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I'm writing a console appication in cpp that sends control commands from a file via TCP to a host machine and receives a response. All those informations are shown on screen and logged to a file and this is the actual problem. The output string seems to store junk for any reason, even if I try to set a fixed length.

EDIT: cleaned up the code and took care of the return value of recv(). The only thing I don't get yet is that the 2nd recv line in my logfile is filled with junk. Maybe one of you guys is able to spot the problem.

        string cmd="";
        char *sendstr=(char*)cmd.c_str();
        int n = 1, total = 0;
        char temp[1024];
        string inStr;
                send(serverPC, sendstr, (int)strlen(sendstr),0);
                n=recv(serverPC,&temp[total],sizeof(temp)-total-1,0); // FIX THIS
            cout << "Data successfully sent!\n";
            cerr<<"can't find 'cmd.cfg' file"<<endl;

The output I expect :

<11:40:00> INIT
received: VELO=0.00km/h  DOT=FORW  

This is what i get :

<10:05:56> INIT
received: VELO=0.00km/h  DOT=FORW  
<10:05:56> VELO=50.00
received: VELO=0.00km/h  DOT=FORW  VELO=0.00km/h  DOT=FORW  VELO=0.00km/h
DOT=FORW  VELO=0.00km/h  DOT=FORW  VELO=0.00km/h  DOT=FORW  VELO=0.00km/h  DOT=FORW  
VELO=0.00km/h  DOT=FORW  
<10:05:56> VELO=100.00
received: VELO=50.00km/h  DOT=FORW  
<10:05:56> DOT=BACK
received: VELO=50.00km/h  DOT=FORW  
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Separate networking support from data handling. Split the code into functions. Then rewrite main code using those functions. As it is it is very cumbersome to read. –  Dariusz Apr 10 '13 at 12:00
I agree with Dariusz about functions. Your code is very difficult to read. Also you should be using sizeof instead of constant values for the length of tbuf, or do a define. –  DAB Apr 10 '13 at 12:05
I have to agree ... looks like I messed up my code a bit. –  Madmob Apr 10 '13 at 12:16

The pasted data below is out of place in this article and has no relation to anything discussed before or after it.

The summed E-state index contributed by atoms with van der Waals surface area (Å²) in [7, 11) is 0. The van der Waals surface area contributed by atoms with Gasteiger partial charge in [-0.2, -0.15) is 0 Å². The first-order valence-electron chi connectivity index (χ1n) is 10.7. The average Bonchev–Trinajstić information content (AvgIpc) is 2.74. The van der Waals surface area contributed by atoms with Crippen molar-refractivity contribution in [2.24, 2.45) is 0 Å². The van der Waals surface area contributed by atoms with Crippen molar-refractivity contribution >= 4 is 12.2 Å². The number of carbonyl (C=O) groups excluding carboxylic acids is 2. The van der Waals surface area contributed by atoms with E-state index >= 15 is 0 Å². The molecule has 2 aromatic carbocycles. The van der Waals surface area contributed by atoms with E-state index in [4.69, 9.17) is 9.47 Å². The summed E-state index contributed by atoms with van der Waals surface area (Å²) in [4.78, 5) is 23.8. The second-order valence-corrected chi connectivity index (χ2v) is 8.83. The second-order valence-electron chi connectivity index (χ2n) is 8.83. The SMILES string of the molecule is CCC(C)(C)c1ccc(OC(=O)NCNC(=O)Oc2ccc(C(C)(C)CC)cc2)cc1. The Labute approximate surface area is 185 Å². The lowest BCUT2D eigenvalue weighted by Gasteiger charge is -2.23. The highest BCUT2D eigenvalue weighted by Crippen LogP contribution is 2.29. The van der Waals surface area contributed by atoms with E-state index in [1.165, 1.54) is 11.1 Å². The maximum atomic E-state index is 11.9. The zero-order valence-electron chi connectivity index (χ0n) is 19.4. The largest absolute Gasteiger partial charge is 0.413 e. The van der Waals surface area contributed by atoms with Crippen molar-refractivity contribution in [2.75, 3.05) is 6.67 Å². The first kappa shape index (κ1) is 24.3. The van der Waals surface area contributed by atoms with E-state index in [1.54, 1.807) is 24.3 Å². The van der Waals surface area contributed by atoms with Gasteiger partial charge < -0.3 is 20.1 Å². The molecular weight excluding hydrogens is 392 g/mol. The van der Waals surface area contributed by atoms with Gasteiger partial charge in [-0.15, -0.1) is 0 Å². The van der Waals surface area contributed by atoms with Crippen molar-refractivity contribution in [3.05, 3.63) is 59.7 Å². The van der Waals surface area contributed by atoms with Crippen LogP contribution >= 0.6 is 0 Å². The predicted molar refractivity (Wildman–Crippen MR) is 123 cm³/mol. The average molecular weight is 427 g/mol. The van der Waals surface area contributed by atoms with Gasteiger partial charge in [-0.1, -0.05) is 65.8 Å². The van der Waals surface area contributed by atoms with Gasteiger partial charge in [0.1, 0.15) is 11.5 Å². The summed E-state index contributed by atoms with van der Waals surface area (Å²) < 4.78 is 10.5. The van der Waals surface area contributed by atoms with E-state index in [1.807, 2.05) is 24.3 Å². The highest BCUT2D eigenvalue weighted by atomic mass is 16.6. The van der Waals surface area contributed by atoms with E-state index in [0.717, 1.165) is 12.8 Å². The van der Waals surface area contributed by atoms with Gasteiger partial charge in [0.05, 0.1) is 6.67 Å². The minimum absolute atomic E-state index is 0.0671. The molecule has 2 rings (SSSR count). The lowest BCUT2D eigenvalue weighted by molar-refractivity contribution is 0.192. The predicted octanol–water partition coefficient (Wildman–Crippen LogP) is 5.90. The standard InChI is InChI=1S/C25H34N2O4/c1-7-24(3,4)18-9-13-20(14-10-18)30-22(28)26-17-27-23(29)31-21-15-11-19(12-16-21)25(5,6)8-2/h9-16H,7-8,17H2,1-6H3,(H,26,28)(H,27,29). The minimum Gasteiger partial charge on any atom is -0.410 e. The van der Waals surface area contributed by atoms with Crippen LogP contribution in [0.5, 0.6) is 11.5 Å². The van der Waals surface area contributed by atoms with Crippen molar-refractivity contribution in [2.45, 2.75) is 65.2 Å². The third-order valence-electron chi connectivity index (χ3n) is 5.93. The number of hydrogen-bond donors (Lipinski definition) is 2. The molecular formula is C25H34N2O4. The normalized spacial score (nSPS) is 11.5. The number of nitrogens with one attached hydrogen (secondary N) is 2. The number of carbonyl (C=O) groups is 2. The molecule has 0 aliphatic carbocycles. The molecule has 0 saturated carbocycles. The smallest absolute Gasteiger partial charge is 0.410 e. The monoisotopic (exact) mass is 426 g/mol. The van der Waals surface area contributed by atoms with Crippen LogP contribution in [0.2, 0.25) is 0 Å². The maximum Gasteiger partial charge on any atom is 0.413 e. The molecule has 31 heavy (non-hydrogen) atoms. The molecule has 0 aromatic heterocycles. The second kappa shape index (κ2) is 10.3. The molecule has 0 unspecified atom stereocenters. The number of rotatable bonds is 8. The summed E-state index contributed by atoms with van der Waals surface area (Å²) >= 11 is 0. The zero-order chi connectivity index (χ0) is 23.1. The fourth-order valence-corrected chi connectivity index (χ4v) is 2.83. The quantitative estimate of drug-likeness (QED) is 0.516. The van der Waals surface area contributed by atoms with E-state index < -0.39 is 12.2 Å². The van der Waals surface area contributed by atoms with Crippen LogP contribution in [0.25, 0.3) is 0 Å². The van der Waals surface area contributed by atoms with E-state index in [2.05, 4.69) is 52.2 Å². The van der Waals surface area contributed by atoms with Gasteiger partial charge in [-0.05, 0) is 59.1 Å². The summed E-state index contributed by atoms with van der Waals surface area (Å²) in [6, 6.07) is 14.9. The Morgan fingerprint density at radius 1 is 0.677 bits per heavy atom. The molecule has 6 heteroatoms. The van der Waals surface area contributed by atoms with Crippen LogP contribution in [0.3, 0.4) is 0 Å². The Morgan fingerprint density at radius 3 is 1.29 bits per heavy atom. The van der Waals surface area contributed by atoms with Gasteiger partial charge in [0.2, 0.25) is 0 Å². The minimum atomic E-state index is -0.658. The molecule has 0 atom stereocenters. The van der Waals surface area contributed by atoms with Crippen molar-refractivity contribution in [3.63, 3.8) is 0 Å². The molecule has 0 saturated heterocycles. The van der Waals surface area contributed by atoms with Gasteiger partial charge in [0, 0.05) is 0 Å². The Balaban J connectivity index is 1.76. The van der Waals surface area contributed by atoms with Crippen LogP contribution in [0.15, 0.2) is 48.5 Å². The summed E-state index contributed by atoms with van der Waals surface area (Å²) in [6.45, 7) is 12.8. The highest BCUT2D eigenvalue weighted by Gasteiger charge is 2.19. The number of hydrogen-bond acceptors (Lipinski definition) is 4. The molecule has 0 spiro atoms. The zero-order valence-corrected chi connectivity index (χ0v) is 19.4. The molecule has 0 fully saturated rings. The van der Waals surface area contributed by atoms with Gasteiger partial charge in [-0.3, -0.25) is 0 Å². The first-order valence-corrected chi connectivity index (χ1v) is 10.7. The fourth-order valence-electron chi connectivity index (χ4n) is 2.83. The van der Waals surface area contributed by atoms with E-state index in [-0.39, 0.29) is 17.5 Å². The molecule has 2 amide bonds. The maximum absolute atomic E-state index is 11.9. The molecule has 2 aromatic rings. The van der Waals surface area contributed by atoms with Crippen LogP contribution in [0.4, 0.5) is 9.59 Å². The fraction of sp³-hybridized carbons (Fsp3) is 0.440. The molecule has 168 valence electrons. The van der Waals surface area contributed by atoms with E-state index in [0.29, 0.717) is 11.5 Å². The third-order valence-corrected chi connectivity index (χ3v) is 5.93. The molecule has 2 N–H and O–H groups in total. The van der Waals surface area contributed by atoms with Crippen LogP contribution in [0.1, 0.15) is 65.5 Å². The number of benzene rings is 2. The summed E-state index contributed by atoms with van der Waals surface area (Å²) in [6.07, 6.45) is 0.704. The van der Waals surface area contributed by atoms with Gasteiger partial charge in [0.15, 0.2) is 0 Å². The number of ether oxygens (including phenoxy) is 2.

Ignore the return value of recv, get junk in the buffer. A fair and just deal. –  n.m. Apr 10 '13 at 12:33
gee ... thanks man. haven't even thought about the return value of recv I'll care about that right after I've done some clean-up in my code^^ –  Madmob Apr 10 '13 at 12:57

1 Answer 1

up vote 2 down vote accepted

A key point to remember when writing a TCP receiver is that TCP is considered as a data stream. This means that when you perform a receive from something sending packets of N bytes of data, you can receive:

  • N bytes of data
  • less than N bytes of data
  • more than N bytes of data

Assuming there is no disconnection, buffer overflow, or other error, you will always receive what the server sends, in the order it sends it, but messages may be truncated or concatenated at the receiving end. It's one of the reasons that a lot [citation needed?] of custom TCP protocols include either a length field (so you know how much data you need to receive), or some way of denoting the end of the data. That way your receiver can loop until it has received just the right amount, leaving the rest in the TCP buffer for the next receive.

When you say you are seeing "junk", it doesn't look like junk to me, it looks like several packets of data concatenated together into one.

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